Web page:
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Rare, Highly Venomous Sea Snake Found in Iranian Coastal Waters

Oct 11, 2016 04:20 AM EDT
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Günther's Sea Snake, Iranian Coastal Waters
Günther's sea snake is caught in Iranian coastal waters of the western Gulf of Oman.
(Photo : Mohsen Rezaie-Atagholipour/CC-BY 4.0/Press Release Image/EurekAlert)

Scientists are now updating the checklist and identification tool of sea snakes in the Persian Gulf and Gulf of Oman as they discovered a rarely seen species of highly venomous viviparous sea snakes in the Iranian coastal waters off the western Gulf of Oman.

During a field survey carried out in 2013 and 2014 in the Iranian coastal waters, the scientists caught an adult Günther's sea snake using a fishing trawler off the western Gulf of Oman. The scientists were surprised when they caught the sea snake because the area they are surveying is more than 400 kilometers away from the westernmost boundary of its previously known range.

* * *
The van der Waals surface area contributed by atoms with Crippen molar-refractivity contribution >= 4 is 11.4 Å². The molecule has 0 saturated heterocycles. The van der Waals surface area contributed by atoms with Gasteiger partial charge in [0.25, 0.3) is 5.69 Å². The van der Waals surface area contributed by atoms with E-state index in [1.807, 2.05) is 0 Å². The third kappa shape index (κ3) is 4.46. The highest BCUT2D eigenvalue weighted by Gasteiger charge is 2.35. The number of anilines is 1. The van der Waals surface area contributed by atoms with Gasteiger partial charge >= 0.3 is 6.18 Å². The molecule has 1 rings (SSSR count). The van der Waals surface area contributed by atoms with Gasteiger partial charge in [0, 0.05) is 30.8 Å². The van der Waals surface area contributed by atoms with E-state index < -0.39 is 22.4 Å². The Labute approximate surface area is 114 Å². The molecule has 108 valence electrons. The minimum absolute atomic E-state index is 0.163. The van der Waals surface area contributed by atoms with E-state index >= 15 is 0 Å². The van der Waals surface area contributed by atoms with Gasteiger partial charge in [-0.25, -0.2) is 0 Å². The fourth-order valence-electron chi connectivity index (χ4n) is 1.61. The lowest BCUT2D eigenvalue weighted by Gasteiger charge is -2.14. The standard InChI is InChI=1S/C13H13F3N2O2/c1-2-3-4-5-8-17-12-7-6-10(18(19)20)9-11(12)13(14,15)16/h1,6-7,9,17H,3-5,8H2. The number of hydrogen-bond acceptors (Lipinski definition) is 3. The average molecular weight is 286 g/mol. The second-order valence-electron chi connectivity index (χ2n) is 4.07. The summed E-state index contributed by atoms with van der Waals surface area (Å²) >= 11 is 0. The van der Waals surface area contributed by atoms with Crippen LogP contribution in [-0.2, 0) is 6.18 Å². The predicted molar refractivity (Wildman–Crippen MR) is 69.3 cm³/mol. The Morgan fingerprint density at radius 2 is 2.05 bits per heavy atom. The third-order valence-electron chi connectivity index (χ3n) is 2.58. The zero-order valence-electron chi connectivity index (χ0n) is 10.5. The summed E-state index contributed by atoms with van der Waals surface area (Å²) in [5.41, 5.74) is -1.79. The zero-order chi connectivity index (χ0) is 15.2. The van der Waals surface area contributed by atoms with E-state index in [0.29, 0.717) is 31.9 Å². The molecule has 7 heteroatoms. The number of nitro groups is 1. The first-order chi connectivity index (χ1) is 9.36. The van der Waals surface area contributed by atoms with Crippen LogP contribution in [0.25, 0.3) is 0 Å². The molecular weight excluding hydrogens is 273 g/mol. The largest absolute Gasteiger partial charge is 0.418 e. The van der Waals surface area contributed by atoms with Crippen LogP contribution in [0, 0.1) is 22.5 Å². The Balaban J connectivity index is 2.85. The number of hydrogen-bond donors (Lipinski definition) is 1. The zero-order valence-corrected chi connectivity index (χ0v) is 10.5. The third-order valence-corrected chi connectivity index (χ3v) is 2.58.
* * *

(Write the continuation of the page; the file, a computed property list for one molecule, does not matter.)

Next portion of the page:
Read: Double Headed Monster! Rare Two-Headed Snake Found in Texas

According to a press release, Günther's sea snake is a rare species of sea snake that was only recorded to be observed in coastal waters of few countries in the western Malay Peninsula and the Indian Subcontinent. Discovered by German-born British zoologist, Albert Günther in 1864, Günther's sea snake is known for its very small head compared to its body size, gaining the name Günther's narrow/small-headed sea snake.

At present, there are about 60 living species of highly venomous sea snakes around the world. Sea snakes are currently distributed throughout the tropical and subtropical waters of the Indo-Pacific region. Before the discovery of the Günther's sea snake in the Iranian coastal waters, there are nine previously recorded distribution areas of sea snakes in the Persian Gulf and Gulf of Oman. The Günther's sea snake found in the Iranian coastal waters is the first recorded sighting of the sea snake in the area.

Günther's sea snake is considered to be rare under the International Union for Conservation of Nature (IUCN) Red list. However, current data of the sea snake is insufficient to be classified under a Red list category or criteria. The scientist published their updated checklist and identification tool for the Günther's sea snake in journal Zookeys.

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